Wednesday, January 18, 2017

Book Review: The House of Dies Drear by Virginia Hamilton (1968)

The House of Dies Drear (the 1969 Edgar Award Winner for Best Juvenile Mystery) is about thirteen-year-old Thomas Small, his parents, and his infant siblings, who move from North Carolina to Ohio to live in a house which was part of the Underground Railroad and belonged to an abolitionist named Dies Drear. Both the house and its unusual caretaker, Mr. Pluto, have a reputation around town as being haunted, evil, and even dangerous. Though his father assures him these rumors are false, Thomas isn't so sure. Mr. Pluto definitely seems sinister, and strange things are happening around the house that suggest the Smalls may never be welcome in their new home.

I was under the impression that I had read The House of Dies Drear when I was in middle school, but after reading it this month and finding none of the details familiar, I am now convinced that the book I read as a kid may actually have been the sequel, The Mystery of Drear House. Whichever book I read back then, however, I enjoyed Virginia Hamilton's writing a lot more as an adult. When I was twelve, I found her prose dry and difficult-to-follow, and I can remember struggling to answer reading comprehension questions about the story. When it came time to do a project based on the book, I chose to make a diorama of a particular room in the house because that was the only thing about the story I felt certain I had understood. As an adult, though, I was neither bored nor bogged down by dry prose. I breezed through the book in a few hours and found it reasonably compelling. It is not necessarily a mystery in the traditional sense, with a series of clues and red herrings that eventually lead the reader to the resolution, but it has a definite mysterious tone that is still appealing to mystery readers.

The historical elements of the book are also interesting, and they would definitely help to flesh out history lessons about the Underground Railroad. Thomas's feelings of personal connection to the escaped slaves who once passed through his home add a warmth and depth to the reader's knowledge of what slavery must have been like, and how it must have felt to escape to freedom under such dangerously secretive conditions. I questioned early in the book whether readers would realize right away that Thomas is black (I would not have, as a kid), but there are many scenes later in the book that make it quite clear, including a beautifully written passage about black churches. I like that Hamilton didn't describe Thomas's appearance, but I think if I were sharing this with kids, I'd want to make it clear that Thomas is black from the start so that his reflections about slavery are understood in the proper context.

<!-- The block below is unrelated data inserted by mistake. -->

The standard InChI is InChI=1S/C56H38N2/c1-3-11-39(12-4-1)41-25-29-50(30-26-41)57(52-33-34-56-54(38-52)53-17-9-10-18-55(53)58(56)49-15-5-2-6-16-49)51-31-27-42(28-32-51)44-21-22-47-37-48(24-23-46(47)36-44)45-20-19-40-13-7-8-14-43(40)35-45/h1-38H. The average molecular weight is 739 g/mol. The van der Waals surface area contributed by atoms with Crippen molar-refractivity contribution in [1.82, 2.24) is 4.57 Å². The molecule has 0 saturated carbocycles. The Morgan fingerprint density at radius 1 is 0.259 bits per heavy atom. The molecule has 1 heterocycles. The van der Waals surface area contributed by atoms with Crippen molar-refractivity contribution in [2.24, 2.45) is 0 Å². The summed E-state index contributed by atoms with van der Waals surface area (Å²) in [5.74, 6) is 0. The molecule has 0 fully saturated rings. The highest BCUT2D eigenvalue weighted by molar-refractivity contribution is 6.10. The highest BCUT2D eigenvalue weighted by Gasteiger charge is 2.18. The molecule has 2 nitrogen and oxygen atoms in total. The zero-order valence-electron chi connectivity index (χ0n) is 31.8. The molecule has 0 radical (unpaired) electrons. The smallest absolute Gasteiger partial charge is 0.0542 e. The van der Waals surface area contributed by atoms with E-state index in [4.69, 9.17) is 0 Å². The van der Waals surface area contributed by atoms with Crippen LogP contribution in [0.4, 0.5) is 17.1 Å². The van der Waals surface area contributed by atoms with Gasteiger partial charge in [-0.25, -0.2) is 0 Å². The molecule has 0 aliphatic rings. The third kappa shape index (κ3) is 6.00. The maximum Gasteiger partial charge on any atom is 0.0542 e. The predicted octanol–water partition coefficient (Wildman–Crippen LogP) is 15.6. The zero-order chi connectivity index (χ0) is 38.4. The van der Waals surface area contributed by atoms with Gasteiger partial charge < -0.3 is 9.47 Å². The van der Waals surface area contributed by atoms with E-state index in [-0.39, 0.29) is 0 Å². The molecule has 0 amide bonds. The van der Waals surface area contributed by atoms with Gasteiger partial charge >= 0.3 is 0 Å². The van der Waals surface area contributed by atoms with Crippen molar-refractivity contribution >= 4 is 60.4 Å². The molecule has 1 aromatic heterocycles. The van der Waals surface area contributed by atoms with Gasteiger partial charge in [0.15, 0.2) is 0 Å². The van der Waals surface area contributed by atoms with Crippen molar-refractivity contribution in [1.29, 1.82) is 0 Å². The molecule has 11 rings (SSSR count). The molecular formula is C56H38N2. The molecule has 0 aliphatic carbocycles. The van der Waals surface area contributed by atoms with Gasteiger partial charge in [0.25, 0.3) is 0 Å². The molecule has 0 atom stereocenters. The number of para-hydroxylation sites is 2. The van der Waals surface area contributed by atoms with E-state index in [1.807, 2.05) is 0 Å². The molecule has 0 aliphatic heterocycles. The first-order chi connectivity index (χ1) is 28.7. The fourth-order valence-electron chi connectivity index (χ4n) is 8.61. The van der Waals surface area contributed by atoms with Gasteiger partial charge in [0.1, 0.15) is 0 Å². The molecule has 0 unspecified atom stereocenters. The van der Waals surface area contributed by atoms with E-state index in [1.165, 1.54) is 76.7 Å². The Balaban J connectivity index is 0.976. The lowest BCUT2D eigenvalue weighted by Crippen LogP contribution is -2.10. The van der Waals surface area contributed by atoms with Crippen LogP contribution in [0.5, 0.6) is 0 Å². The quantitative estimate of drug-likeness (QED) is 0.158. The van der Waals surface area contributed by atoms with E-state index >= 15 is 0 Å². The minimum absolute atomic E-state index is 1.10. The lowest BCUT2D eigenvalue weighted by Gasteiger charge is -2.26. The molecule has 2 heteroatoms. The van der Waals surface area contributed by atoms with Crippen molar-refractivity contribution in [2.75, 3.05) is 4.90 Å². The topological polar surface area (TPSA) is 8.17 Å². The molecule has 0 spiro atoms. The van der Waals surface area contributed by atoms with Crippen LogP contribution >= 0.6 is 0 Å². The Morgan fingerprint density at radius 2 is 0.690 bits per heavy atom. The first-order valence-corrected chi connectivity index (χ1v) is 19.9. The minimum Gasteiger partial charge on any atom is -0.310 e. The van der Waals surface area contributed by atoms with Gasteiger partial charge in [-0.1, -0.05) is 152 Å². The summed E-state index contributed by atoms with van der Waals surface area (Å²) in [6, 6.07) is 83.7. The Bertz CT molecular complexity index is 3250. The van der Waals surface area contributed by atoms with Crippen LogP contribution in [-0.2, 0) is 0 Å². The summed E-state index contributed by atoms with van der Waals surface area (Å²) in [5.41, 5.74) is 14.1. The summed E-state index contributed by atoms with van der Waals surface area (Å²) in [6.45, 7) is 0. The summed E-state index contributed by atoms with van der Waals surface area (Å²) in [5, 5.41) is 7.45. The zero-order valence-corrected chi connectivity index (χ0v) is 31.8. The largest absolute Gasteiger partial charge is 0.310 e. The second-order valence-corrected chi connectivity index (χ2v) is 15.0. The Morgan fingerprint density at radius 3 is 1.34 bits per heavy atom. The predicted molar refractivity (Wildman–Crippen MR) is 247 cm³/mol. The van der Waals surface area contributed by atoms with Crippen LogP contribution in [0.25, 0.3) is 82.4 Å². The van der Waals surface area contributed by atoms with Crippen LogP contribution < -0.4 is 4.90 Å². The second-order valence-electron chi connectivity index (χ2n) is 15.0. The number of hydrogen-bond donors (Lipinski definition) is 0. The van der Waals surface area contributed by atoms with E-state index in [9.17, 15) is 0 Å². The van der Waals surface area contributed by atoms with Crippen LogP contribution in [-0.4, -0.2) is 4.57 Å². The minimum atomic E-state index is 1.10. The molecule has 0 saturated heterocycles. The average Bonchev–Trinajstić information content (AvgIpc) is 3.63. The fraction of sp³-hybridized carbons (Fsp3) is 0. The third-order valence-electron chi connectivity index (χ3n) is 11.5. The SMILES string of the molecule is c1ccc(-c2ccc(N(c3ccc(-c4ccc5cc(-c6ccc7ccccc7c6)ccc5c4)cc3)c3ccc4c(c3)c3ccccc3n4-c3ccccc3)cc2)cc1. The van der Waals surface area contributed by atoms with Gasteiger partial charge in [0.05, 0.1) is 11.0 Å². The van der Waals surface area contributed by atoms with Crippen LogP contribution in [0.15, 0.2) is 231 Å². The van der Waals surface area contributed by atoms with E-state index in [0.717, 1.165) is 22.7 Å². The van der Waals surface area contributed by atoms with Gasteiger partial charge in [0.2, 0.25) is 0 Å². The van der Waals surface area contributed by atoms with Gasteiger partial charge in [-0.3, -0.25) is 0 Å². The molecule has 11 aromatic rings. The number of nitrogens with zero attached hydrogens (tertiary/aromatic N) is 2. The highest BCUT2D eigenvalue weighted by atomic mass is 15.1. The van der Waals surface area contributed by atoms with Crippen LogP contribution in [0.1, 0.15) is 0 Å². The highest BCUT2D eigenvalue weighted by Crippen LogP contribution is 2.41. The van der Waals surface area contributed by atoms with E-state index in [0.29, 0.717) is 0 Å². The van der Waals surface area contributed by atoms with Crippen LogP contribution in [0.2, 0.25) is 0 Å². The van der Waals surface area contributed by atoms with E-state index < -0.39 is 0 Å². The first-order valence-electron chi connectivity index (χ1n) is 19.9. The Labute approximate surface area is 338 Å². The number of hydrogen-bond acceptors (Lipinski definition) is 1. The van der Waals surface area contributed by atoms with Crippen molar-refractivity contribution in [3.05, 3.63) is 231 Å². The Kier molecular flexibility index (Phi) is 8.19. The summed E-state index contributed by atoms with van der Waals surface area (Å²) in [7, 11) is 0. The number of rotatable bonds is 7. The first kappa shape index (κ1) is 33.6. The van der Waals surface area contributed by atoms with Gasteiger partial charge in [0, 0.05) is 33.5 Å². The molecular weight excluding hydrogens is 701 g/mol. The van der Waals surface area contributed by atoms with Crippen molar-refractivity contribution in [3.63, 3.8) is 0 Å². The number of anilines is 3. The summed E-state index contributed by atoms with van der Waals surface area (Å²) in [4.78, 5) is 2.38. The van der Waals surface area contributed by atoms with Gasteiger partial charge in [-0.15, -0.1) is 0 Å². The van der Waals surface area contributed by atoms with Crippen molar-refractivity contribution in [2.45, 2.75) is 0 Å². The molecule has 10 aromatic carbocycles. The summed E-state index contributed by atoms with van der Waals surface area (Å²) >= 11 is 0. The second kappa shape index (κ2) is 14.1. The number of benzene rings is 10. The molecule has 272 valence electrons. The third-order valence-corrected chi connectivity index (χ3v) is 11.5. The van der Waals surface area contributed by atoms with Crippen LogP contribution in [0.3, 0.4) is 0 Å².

This was not my favorite book, overall, but there are some excellently written scenes and a good twist at the end that made it worth reading. At some point, I do want to read the sequel, if only to see if anything about it seems familiar, but it's not necessarily a priority. I own a copy of this book and would have no reservations about using it in our homeschool when we learn about slavery, even though I probably would not choose to read it again for pleasure.

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